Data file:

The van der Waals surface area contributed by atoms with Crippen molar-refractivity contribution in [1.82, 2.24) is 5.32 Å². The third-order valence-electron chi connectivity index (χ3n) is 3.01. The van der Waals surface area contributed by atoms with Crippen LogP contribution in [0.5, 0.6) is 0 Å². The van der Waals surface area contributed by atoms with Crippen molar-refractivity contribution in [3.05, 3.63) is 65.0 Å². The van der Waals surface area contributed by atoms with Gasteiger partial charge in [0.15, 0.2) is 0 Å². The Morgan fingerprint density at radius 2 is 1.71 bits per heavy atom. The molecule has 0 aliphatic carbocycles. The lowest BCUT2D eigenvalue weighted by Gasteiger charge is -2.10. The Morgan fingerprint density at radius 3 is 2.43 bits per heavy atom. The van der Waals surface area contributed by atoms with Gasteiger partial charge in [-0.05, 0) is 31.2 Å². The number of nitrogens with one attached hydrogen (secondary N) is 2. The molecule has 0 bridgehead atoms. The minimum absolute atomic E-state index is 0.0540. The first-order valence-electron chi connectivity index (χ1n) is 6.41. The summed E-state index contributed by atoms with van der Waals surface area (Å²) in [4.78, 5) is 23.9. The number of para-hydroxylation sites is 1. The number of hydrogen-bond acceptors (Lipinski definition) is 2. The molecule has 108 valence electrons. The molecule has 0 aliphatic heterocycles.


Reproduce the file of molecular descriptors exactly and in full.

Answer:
The van der Waals surface area contributed by atoms with Crippen molar-refractivity contribution in [1.82, 2.24) is 5.32 Å². The third-order valence-electron chi connectivity index (χ3n) is 3.01. The van der Waals surface area contributed by atoms with Crippen LogP contribution in [0.5, 0.6) is 0 Å². The van der Waals surface area contributed by atoms with Crippen molar-refractivity contribution in [3.05, 3.63) is 65.0 Å². The van der Waals surface area contributed by atoms with Gasteiger partial charge in [0.15, 0.2) is 0 Å². The Morgan fingerprint density at radius 2 is 1.71 bits per heavy atom. The molecule has 0 aliphatic carbocycles. The lowest BCUT2D eigenvalue weighted by Gasteiger charge is -2.10. The Morgan fingerprint density at radius 3 is 2.43 bits per heavy atom. The van der Waals surface area contributed by atoms with Gasteiger partial charge in [-0.05, 0) is 31.2 Å². The number of nitrogens with one attached hydrogen (secondary N) is 2. The molecule has 0 bridgehead atoms. The minimum absolute atomic E-state index is 0.0540. The first-order valence-electron chi connectivity index (χ1n) is 6.41. The summed E-state index contributed by atoms with van der Waals surface area (Å²) in [4.78, 5) is 23.9. The number of para-hydroxylation sites is 1. The number of hydrogen-bond acceptors (Lipinski definition) is 2. The molecule has 108 valence electrons. The molecule has 0 aliphatic heterocycles.